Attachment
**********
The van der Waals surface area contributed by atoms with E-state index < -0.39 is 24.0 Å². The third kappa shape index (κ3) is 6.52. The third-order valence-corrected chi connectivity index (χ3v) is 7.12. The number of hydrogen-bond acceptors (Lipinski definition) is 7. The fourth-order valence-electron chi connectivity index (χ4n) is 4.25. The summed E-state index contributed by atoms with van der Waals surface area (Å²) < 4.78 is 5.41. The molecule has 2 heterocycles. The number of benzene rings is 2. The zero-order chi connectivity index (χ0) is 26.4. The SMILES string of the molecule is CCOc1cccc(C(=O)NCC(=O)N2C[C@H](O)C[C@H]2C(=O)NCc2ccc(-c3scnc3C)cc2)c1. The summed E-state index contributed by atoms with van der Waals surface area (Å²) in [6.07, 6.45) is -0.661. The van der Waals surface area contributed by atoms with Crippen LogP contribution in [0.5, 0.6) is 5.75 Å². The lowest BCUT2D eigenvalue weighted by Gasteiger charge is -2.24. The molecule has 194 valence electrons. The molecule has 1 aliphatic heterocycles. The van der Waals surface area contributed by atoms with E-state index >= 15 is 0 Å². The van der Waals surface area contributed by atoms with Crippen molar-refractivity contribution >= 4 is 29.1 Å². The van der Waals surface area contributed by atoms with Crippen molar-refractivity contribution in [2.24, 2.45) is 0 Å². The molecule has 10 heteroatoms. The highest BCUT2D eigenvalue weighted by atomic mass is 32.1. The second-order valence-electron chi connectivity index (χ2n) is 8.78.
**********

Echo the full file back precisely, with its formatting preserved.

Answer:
The van der Waals surface area contributed by atoms with E-state index < -0.39 is 24.0 Å². The third kappa shape index (κ3) is 6.52. The third-order valence-corrected chi connectivity index (χ3v) is 7.12. The number of hydrogen-bond acceptors (Lipinski definition) is 7. The fourth-order valence-electron chi connectivity index (χ4n) is 4.25. The summed E-state index contributed by atoms with van der Waals surface area (Å²) < 4.78 is 5.41. The molecule has 2 heterocycles. The number of benzene rings is 2. The zero-order chi connectivity index (χ0) is 26.4. The SMILES string of the molecule is CCOc1cccc(C(=O)NCC(=O)N2C[C@H](O)C[C@H]2C(=O)NCc2ccc(-c3scnc3C)cc2)c1. The summed E-state index contributed by atoms with van der Waals surface area (Å²) in [6.07, 6.45) is -0.661. The van der Waals surface area contributed by atoms with Crippen LogP contribution in [0.5, 0.6) is 5.75 Å². The lowest BCUT2D eigenvalue weighted by Gasteiger charge is -2.24. The molecule has 194 valence electrons. The molecule has 1 aliphatic heterocycles. The van der Waals surface area contributed by atoms with E-state index >= 15 is 0 Å². The van der Waals surface area contributed by atoms with Crippen molar-refractivity contribution >= 4 is 29.1 Å². The van der Waals surface area contributed by atoms with Crippen molar-refractivity contribution in [2.24, 2.45) is 0 Å². The molecule has 10 heteroatoms. The highest BCUT2D eigenvalue weighted by atomic mass is 32.1. The second-order valence-electron chi connectivity index (χ2n) is 8.78.